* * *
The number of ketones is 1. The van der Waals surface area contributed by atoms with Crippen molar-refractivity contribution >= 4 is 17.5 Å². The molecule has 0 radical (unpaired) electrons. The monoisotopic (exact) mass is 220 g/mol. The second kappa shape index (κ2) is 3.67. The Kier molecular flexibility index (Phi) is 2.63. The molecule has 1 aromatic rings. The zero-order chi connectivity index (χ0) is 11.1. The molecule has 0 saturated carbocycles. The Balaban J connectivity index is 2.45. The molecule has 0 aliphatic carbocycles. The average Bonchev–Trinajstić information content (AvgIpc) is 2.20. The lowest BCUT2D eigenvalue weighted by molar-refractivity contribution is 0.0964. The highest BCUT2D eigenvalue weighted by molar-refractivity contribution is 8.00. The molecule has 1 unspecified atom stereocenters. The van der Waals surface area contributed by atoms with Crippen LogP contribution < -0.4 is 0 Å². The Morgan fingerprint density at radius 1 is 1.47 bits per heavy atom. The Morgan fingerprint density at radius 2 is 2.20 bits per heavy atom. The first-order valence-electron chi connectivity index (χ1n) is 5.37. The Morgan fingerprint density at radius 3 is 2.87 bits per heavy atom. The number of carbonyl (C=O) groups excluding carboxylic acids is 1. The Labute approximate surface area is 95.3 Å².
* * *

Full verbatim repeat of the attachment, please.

The number of ketones is 1. The van der Waals surface area contributed by atoms with Crippen molar-refractivity contribution >= 4 is 17.5 Å². The molecule has 0 radical (unpaired) electrons. The monoisotopic (exact) mass is 220 g/mol. The second kappa shape index (κ2) is 3.67. The Kier molecular flexibility index (Phi) is 2.63. The molecule has 1 aromatic rings. The zero-order chi connectivity index (χ0) is 11.1. The molecule has 0 saturated carbocycles. The Balaban J connectivity index is 2.45. The molecule has 0 aliphatic carbocycles. The average Bonchev–Trinajstić information content (AvgIpc) is 2.20. The lowest BCUT2D eigenvalue weighted by molar-refractivity contribution is 0.0964. The highest BCUT2D eigenvalue weighted by molar-refractivity contribution is 8.00. The molecule has 1 unspecified atom stereocenters. The van der Waals surface area contributed by atoms with Crippen LogP contribution < -0.4 is 0 Å². The Morgan fingerprint density at radius 1 is 1.47 bits per heavy atom. The Morgan fingerprint density at radius 2 is 2.20 bits per heavy atom. The first-order valence-electron chi connectivity index (χ1n) is 5.37. The Morgan fingerprint density at radius 3 is 2.87 bits per heavy atom. The number of carbonyl (C=O) groups excluding carboxylic acids is 1. The Labute approximate surface area is 95.3 Å².